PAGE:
How To Size Turbine Cleaners And Heads For Optimal Cleaning
In order to properly maintain your vessel, the right cleaning tools must be selected to clean the tubes. When trying to select a turbine cleaner and head, the abundance of options can seem overwhelming. However, when sizing turbine cleaners there are a few pieces of information that can help you select the ideal cleaner and head:
1. Measure the tube ID Correctly
Calipers, bore micrometers, and tube gauges are all tools that can be used to measure tube ID. Once you have selected a product that works best for you or your application, make sure to place it beyond the expansion joint of the tube. This is because the ID of the expansion joint will be larger than that of the rest of the tube. Depending upon your expansion range, these two measurements can vary widely. As a result, if you end up measuring tube ID at the expansion joint, the turbine cleaner for that specific size may be too large to fit through the entirety of the tube. Therefore, it is very important that the ID is measured beyond the expansion joint.
When it comes to larger tube sizes, this method of tube measurement may not be practical. In that case, tube ID must be calculated by the nominal size and wall thickness of the tube as it was purchased.
2. Determine if the tubes are curved or straight
When selecting a turbine cleaner, it is important to know whether the tube is curved or straight. Although the tube ID may be the same for a straight or curved tube, the motors and cleaners are sized differently depending on whether or not they must negotiate a bend. The type of tube will be visually apparent once opening up the vessel, however, if you are still unsure as to the type of tube, contact your manufacturer.
3. Determine the bend radius for curved tubes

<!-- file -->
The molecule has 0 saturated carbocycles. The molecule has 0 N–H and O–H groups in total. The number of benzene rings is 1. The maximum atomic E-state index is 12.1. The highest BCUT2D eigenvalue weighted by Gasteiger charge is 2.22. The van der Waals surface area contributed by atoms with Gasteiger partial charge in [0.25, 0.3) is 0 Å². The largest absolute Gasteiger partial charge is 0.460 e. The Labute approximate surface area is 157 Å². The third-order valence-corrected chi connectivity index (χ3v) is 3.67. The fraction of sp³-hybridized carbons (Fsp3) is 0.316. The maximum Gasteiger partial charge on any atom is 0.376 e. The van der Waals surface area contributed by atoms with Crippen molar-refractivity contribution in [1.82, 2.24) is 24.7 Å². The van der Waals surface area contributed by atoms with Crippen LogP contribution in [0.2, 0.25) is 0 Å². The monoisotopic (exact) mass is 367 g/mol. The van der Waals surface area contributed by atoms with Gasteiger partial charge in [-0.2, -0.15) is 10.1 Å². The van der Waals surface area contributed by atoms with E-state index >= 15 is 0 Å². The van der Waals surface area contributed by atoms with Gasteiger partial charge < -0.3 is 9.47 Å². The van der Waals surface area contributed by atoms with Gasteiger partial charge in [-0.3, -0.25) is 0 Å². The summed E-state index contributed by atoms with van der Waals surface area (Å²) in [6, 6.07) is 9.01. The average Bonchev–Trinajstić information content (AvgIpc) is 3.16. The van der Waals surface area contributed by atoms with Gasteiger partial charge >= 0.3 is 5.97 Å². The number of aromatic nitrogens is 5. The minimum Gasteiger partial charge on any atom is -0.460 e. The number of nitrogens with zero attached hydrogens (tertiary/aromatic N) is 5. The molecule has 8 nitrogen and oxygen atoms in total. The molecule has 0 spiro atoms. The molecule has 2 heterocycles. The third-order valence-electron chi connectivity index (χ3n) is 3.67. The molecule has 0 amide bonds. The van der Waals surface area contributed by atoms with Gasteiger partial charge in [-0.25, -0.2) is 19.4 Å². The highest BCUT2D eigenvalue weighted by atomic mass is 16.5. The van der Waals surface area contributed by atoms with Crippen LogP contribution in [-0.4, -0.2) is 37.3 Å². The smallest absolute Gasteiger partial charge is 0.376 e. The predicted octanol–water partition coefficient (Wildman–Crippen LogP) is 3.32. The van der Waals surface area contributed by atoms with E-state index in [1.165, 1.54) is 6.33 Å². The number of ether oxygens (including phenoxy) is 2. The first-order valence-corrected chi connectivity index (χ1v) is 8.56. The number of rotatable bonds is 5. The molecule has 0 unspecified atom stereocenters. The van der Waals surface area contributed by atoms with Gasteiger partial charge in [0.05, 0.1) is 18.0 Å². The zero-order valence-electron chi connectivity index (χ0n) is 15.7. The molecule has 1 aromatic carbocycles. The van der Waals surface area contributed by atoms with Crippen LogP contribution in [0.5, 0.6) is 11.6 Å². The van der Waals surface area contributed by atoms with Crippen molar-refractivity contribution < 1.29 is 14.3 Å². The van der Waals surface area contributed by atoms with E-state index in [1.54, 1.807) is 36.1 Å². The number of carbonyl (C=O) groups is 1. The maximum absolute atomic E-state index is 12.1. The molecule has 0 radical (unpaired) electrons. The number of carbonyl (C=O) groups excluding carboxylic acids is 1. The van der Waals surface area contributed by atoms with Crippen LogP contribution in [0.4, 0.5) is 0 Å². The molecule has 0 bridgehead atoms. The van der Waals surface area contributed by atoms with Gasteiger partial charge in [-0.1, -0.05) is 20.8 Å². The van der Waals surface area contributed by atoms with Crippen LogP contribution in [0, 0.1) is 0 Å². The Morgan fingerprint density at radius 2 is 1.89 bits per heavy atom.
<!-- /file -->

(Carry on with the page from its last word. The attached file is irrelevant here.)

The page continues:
If the tubes are curved, the bend radius is an important factor when determining turbine cleaner motors and heads. This is because each motor and cleaner is designed to negotiate within a set radial range. Using a motor or cleaner in a curved tube with a bend radius smaller than what the tool is designed for, could lead to damage to the tools or the tubes themselves. In order to calculate the bend radius of your tubes, contact your manufacturer.
Overall, when it comes to selecting turbine cleaners and heads, tube ID matters. It is important that tube ID be measured beyond the expansion joint, to ensure that the turbine cleaner is the correct size for the tube. If the cleaner is too large, it will not fit through the tube. On the other hand, if the cleaner is too small, it will not clean the tube efficiently. Additionally, it is important to determine whether your tubes are curved or straight. Although the tube ID may be the same for a straight or curved tube, the motors and cleaners are sized differently depending on whether or not they must negotiate a bend. Lastly, if you tubes are curved, you must contact your manufacturer to determine the bend radius of the tube.
For more information about turbine cleaners or our cleaning products, contact Elliott Tool or your local support!